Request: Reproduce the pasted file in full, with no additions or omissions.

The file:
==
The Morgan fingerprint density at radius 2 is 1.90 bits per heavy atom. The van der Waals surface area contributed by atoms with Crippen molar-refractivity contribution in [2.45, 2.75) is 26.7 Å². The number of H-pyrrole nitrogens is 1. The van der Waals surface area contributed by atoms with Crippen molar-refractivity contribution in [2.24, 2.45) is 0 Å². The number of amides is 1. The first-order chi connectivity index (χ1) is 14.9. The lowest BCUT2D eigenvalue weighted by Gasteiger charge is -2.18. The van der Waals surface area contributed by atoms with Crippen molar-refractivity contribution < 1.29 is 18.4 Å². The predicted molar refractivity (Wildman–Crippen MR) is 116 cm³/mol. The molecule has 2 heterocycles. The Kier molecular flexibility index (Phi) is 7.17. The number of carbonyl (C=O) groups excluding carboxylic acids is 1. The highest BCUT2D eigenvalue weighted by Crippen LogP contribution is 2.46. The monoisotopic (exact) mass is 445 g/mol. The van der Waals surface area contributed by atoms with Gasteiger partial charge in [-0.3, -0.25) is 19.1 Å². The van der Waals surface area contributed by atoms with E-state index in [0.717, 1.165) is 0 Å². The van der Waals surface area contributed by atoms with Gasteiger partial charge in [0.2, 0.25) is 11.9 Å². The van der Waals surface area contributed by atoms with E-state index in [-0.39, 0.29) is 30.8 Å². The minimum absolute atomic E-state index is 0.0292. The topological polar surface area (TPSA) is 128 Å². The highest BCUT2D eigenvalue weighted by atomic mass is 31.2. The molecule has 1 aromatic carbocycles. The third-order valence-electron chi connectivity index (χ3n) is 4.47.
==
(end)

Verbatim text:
The Morgan fingerprint density at radius 2 is 1.90 bits per heavy atom. The van der Waals surface area contributed by atoms with Crippen molar-refractivity contribution in [2.45, 2.75) is 26.7 Å². The number of H-pyrrole nitrogens is 1. The van der Waals surface area contributed by atoms with Crippen molar-refractivity contribution in [2.24, 2.45) is 0 Å². The number of amides is 1. The first-order chi connectivity index (χ1) is 14.9. The lowest BCUT2D eigenvalue weighted by Gasteiger charge is -2.18. The van der Waals surface area contributed by atoms with Crippen molar-refractivity contribution < 1.29 is 18.4 Å². The predicted molar refractivity (Wildman–Crippen MR) is 116 cm³/mol. The molecule has 2 heterocycles. The Kier molecular flexibility index (Phi) is 7.17. The number of carbonyl (C=O) groups excluding carboxylic acids is 1. The highest BCUT2D eigenvalue weighted by Crippen LogP contribution is 2.46. The monoisotopic (exact) mass is 445 g/mol. The van der Waals surface area contributed by atoms with Gasteiger partial charge in [-0.3, -0.25) is 19.1 Å². The van der Waals surface area contributed by atoms with E-state index in [0.717, 1.165) is 0 Å². The van der Waals surface area contributed by atoms with Gasteiger partial charge in [0.2, 0.25) is 11.9 Å². The van der Waals surface area contributed by atoms with E-state index in [-0.39, 0.29) is 30.8 Å². The minimum absolute atomic E-state index is 0.0292. The topological polar surface area (TPSA) is 128 Å². The highest BCUT2D eigenvalue weighted by atomic mass is 31.2. The molecule has 1 aromatic carbocycles. The third-order valence-electron chi connectivity index (χ3n) is 4.47.